ICANN staff published a Policy Status Report regarding the UDRP in early March 2022, which is open for public comments until this coming Tuesday (deadline is April 19, 2022 at 23:59 UTC). Unfortunately, the staff who prepared it lie to the public, making it another worthless document for those who seek to improve the deeply-flawed domain name dispute resolution procedure. It’s clear that the fix is in, and ICANN staff are merely going through the motions in order to arrive at a predetermined outcome, one that will not address the numerous problems of the UDRP experienced by registrants.
While I will submit longer comments before the deadline, I wanted to point out how ICANN staff lied, so that others might benefit in the event they decide to submit their own comments. As I compose this blog post, 11 comments have already been submitted by others, but most of them are insubstantial and did not notice the obvious flaws in the report (perhaps because they didn’t even read the report, before submitting comments).
The top of page 11 of the report notes that their “observation period” was 2013 to 2020, and claims in footnote 11 on the same page that “Note that the observation period is determined by the availability of data.”
This is an utter lie! The UDRP began in 1999, and all the decisions are public! It is a complete falsehood for ICANN staff to claim that the data isn’t available. At FORUM (aka “NAF“), they can be found via the search here. At WIPO they’re available here. At eResolution, they’re available via Disputes.org (although occasionally the website’s down, so Archive.org might be better, i.e. using this page). They’re also available via 3rd-party analysis sites like UDRPSearch.com and UDRP.tools (e.g. search for “crew.com”, an early bad decision).
Why does this matter? This is the first time that the UDRP is being formally reviewed since its inception, and it’s critical that all of the data be reviewed, not a staff-selected subset. By manipulating the base year, for example, false conclusions can be arrived at regarding ‘trends’. We can see plainly that there were fewer UDRP cases at WIPO in 2013 than there were in 2012, for example. By dropping 2012 from the dataset, ICANN staff therefore manipulate any stated “trends” of increasing complaints. Furthermore, without the data from 1999 to 2012, we can’t determine how the release of new gTLDs impacted the number of complaints. Also, some of that early data is relevant to the topic of forum shopping, as noted by Professsor Michael Geist. Indeed, eResolution shut down, perhaps because registrants were winning too often if they used that provider, and so complainants were reluctant to initiate complaints with them. But, ICANN doesn’t want to even consider that important data as part of its dataset.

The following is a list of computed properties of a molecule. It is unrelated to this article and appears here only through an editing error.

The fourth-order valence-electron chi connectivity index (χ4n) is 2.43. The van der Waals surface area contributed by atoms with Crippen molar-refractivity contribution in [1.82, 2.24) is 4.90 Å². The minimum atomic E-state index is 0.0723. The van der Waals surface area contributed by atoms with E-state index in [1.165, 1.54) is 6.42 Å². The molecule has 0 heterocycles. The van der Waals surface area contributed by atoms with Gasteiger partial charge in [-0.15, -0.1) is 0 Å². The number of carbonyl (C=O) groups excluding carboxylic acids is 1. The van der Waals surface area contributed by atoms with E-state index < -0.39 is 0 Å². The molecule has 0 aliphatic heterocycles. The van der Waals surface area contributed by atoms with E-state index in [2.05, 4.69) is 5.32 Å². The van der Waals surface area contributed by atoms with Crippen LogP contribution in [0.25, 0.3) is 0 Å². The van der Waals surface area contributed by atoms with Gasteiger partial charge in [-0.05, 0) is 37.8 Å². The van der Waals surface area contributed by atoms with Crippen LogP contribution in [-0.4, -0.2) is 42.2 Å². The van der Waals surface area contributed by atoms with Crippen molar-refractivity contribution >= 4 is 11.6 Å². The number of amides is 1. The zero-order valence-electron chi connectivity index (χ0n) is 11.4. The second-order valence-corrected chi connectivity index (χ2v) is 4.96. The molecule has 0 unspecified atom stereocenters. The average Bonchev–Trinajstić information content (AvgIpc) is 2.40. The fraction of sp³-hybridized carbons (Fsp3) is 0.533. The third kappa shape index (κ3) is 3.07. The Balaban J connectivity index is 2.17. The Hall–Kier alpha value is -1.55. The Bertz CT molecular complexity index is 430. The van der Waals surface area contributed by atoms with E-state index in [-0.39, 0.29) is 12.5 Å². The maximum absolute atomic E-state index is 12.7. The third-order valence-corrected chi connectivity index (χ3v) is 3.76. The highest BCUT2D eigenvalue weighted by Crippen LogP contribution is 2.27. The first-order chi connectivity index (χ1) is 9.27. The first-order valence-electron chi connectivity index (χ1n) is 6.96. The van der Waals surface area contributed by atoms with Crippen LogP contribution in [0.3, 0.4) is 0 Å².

ICANN staff are paid exorbitant salaries, but simply don’t earn them, as they produce a report that is incomplete. They attempt to justify that incompleteness (perhaps due to their lazy nature, not wanting to do the actual work that was assigned to them) through a lie that the data isn’t available.
Producing a report that is predicated on a lie should be disqualifying in itself. The entire report should be tossed out on that basis alone. But wait — there’s more!
Not only did ICANN staff lie to the public about data availability, some of the data that they did publish is plainly wrong! Chart 5 on page 44, referenced from page 38, supposedly represents the total gTLD domain name registrations, compared with the UDRP complaints. In 2020, it claims there were more than 400 million gTLD domain names, and in 2013 there were 300 million gTLD domain names. This is obviously wrong. ICANN might be incorrectly including ccTLD registrations, to arrive at these huge numbers (which would not be appropriate, given that ICANN only develops policies for gTLDs). ICANN posts monthly registry reports where it can obtain accurate numbers. For example, the monthly reports for dot-com are here. Dot-com had 114,359,327 registrations at the end of December 2013, and there’s no way all the other gTLDs (like .net/org/etc) amounted to 186 million domains in 2013. ICANN staff do not even provide a citation for their data source, which one would expect in a scholarly endeavour worthy of peer review.
Instead, ICANN staff produce garbage, which no one else appears to have noticed. With just 2 days left in the comment period, how have obvious mistakes persisted for so long? This shows a basic truth, that very few people actually read the reports that are to be commented upon, let alone have the expertise to intelligently comment on them. ICANN staff’s gross incompetence thus has the opportunity to persist.
The quality (or lack thereof) of the rest of the ICANN staff’s Policy Status Report was consistent with my observations above. It’s as though ICANN staff couldn’t bother to take the time to do a search for “UDRP” at Google Scholar, or CircleID or any number of domain name blogs or forums, to find numerous topics of interest that were not mentioned in their report. I’ll document some of them in my own coming submission, but I simply do not have all the resources and time that ICANN staff have at their disposal (which they squandered producing a superficial report that is ultimately mere garbage).
In conclusion, ICANN staff should withdraw their report, and apologize for attempting to mislead the public. They should restart the clock on public comments after they redo this worthless report to include all the data and after reviewing all previously posted arguments and criticisms concerning the UDRP. The public should not be forced to resubmit their past comments yet again, which have not been properly summarized in this deeply flawed report.